When shopping at one of my favorite local stores for unusual beers (Plump Jack in Noe Valley), the manager pointed out a beer which had just arrived from Canada. Route des Epices from Brasserie Dieu Ciel in Montreal.
Unusually this beer is a rye based beer flavored with black and green peppercorns.
Being a big fan of both rye and pepper, I couldn’t resist giving it a try.
The first thing that surprised me about it was how dry a beer it was. It’s pretty dark in color, so I was expecting something a bit sweeter.
Next thing I got was a bit of black pepper burn at the back of my throat.
I continued to puzzle over the combinations of flavors. As it warmed, more of the black and green pepper flavor expressed themselves in the beer. Almost a woody, musty, earthy flavor.
Nice tingle on the tongue, as well, from the heat of the peppercorns.
Certainly like no other beer I’ve ever tried before, but on the whole, I’d rate it more as interesting than outstanding.
Brasserie Dieu Ciel makes another beer which they flavor with Hibiscus Flowers. Also an interesting enough idea that I’d try it at least once.
Green Room Cocktail
1/3 Brandy. (3/4 oz Cerbois VSOP Armangac)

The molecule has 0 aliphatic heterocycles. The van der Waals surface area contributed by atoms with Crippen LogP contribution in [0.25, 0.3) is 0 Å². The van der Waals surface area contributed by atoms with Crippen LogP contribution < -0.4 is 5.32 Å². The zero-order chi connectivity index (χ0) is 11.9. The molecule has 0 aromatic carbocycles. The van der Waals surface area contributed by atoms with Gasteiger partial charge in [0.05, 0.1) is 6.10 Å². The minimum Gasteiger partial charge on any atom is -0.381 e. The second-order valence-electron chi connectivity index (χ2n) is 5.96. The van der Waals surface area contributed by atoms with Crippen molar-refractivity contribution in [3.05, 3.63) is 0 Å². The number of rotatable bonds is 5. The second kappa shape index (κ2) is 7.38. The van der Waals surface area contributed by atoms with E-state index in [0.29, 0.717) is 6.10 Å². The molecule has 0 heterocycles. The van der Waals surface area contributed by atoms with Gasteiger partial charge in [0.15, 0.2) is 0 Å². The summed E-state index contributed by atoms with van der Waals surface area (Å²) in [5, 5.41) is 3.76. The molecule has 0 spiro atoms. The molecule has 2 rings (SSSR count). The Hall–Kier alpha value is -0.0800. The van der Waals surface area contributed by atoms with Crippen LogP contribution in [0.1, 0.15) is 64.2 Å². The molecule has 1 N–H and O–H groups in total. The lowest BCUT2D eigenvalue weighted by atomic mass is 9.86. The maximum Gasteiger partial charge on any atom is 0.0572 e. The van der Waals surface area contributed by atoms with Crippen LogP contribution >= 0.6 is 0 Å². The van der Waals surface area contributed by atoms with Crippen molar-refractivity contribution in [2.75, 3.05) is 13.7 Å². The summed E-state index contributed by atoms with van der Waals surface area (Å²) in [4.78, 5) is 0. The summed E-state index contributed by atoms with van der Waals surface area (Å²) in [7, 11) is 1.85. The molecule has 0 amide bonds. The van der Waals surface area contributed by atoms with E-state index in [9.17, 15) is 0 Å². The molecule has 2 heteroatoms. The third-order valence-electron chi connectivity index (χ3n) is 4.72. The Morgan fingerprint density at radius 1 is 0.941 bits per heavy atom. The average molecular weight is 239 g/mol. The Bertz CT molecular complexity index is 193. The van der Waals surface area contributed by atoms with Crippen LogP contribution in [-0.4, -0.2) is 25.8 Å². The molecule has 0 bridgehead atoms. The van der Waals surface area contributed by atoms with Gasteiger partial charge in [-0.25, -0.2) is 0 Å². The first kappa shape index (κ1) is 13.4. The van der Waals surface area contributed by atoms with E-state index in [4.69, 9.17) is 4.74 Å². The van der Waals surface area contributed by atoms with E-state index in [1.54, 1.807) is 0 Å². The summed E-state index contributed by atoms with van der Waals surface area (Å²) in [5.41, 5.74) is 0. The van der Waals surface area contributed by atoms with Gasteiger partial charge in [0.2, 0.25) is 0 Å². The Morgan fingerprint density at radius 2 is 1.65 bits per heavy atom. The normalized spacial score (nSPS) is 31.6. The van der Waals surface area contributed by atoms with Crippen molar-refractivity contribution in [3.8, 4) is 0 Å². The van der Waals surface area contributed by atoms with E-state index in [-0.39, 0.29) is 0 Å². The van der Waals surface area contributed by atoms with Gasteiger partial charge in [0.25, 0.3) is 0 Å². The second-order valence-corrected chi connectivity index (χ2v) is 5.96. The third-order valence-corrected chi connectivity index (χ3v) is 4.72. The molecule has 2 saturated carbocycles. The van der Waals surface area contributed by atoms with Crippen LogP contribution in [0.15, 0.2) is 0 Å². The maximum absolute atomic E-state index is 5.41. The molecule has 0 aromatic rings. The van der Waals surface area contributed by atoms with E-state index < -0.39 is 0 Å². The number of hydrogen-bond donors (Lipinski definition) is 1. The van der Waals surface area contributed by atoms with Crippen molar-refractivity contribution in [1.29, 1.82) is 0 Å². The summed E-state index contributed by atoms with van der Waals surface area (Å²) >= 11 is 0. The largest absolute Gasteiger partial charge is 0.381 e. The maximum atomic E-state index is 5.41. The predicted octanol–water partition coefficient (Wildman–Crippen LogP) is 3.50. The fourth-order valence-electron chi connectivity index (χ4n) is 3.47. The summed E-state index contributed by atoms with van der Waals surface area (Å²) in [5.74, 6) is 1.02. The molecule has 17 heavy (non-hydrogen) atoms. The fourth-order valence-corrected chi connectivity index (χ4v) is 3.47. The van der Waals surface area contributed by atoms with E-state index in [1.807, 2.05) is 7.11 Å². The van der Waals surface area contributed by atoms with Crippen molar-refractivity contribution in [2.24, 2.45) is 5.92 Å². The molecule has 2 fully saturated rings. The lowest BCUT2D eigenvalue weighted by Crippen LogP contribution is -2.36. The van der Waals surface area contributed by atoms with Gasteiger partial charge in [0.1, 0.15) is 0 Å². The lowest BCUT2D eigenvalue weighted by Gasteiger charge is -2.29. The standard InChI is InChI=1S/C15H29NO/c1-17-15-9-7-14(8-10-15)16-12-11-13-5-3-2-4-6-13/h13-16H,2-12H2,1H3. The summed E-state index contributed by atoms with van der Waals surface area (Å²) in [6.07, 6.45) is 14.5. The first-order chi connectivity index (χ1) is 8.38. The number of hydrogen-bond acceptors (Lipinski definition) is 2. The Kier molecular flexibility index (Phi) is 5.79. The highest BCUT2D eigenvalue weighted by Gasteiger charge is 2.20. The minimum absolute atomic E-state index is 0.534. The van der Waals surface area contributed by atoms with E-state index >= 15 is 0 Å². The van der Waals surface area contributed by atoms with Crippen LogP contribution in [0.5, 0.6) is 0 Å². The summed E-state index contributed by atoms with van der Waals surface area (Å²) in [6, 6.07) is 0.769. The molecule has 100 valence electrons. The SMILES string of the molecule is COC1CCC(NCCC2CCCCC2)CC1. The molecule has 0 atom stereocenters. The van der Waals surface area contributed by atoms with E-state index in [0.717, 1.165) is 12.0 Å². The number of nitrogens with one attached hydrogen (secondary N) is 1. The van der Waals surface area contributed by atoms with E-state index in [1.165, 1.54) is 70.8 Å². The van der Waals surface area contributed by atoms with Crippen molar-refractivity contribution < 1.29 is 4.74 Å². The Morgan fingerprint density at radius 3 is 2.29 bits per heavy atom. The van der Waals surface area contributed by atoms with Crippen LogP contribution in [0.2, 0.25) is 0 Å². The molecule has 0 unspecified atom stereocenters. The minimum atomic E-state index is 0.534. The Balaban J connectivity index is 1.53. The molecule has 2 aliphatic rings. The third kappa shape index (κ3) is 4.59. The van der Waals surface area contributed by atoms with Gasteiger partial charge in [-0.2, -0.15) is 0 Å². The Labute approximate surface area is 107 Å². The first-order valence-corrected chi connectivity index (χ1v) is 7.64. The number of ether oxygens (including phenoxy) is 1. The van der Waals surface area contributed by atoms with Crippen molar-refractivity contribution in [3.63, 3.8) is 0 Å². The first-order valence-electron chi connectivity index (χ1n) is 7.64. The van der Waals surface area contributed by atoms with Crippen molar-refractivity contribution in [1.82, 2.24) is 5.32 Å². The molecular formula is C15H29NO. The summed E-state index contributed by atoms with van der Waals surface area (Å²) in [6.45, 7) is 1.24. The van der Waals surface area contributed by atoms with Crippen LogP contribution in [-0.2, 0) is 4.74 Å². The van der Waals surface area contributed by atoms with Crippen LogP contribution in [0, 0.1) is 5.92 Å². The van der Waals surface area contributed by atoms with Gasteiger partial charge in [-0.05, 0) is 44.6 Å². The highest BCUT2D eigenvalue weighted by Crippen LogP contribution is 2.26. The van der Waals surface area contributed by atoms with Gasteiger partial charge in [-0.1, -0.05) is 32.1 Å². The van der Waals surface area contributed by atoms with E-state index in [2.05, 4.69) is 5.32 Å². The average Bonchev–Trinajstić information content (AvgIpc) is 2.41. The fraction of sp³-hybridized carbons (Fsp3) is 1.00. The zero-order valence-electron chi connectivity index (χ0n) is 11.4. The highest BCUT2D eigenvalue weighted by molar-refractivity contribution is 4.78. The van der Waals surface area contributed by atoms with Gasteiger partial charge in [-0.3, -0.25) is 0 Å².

2/3 French Vermouth. (1 1/2 oz Dolin Dry Vermouth)
2 Dashes Curacao. (2/3 barspoon Senior Curacao of Curacao)
Shake (stir, please) well and strain into cocktail glass. (Orange Twist.)
This Cocktail, a great favourite with mummers, is an excellent ” pick-me-up.”
The “Green Room” is the room actors hang out in when not on stage. Of course, not uncommon for a fortifying nip to be taken before one heads out on stage.
I had thought the term “Green Room” was to do with television. I was interested to discover that that the term’s first recorded use* was in 1701!
“Mummer” is not just the name of one of my favorite XTC album, it also is a term used to refer to actors. That term goes back even further than “Green Room,” having it’s origins, according to dictionary.com, with the traveling troupes of actors in the 1400s.
A pleasant enough cocktail. Certainly cried out for some bitters and a twist.
*From Word Origins.org:
I do know London pretty well, and the Side-box, Sir, and behind the Scenes; ay, and the Green-Room, and all the Girls and Women Actresses there.
From Colley Cibber’s 1701 play, “Love Makes A Man”.
This post is one in a series documenting my ongoing effort to make all of the cocktails in the Savoy Cocktail Book, starting at the first, Abbey, and ending at the last, Zed.